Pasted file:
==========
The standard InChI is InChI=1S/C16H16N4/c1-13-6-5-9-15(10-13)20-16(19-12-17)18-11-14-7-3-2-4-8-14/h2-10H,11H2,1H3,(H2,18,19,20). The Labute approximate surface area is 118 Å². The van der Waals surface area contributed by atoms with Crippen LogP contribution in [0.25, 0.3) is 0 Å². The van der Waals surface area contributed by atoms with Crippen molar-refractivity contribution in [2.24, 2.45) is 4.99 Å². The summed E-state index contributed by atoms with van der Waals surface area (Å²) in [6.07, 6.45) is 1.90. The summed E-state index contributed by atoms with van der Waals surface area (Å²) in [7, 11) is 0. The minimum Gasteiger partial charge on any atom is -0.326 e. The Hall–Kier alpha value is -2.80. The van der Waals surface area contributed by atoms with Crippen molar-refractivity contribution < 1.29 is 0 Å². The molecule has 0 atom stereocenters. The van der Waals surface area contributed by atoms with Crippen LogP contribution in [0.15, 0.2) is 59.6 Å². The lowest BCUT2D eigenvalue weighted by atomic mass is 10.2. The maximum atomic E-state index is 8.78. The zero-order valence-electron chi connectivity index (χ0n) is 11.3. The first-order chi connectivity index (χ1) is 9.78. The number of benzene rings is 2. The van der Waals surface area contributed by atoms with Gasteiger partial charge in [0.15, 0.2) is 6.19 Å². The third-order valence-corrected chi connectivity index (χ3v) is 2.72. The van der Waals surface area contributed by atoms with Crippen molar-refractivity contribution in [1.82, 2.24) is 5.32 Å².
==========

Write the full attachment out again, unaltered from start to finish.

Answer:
The standard InChI is InChI=1S/C16H16N4/c1-13-6-5-9-15(10-13)20-16(19-12-17)18-11-14-7-3-2-4-8-14/h2-10H,11H2,1H3,(H2,18,19,20). The Labute approximate surface area is 118 Å². The van der Waals surface area contributed by atoms with Crippen LogP contribution in [0.25, 0.3) is 0 Å². The van der Waals surface area contributed by atoms with Crippen molar-refractivity contribution in [2.24, 2.45) is 4.99 Å². The summed E-state index contributed by atoms with van der Waals surface area (Å²) in [6.07, 6.45) is 1.90. The summed E-state index contributed by atoms with van der Waals surface area (Å²) in [7, 11) is 0. The minimum Gasteiger partial charge on any atom is -0.326 e. The Hall–Kier alpha value is -2.80. The van der Waals surface area contributed by atoms with Crippen molar-refractivity contribution < 1.29 is 0 Å². The molecule has 0 atom stereocenters. The van der Waals surface area contributed by atoms with Crippen LogP contribution in [0.15, 0.2) is 59.6 Å². The lowest BCUT2D eigenvalue weighted by atomic mass is 10.2. The maximum atomic E-state index is 8.78. The zero-order valence-electron chi connectivity index (χ0n) is 11.3. The first-order chi connectivity index (χ1) is 9.78. The number of benzene rings is 2. The van der Waals surface area contributed by atoms with Gasteiger partial charge in [0.15, 0.2) is 6.19 Å². The third-order valence-corrected chi connectivity index (χ3v) is 2.72. The van der Waals surface area contributed by atoms with Crippen molar-refractivity contribution in [1.82, 2.24) is 5.32 Å².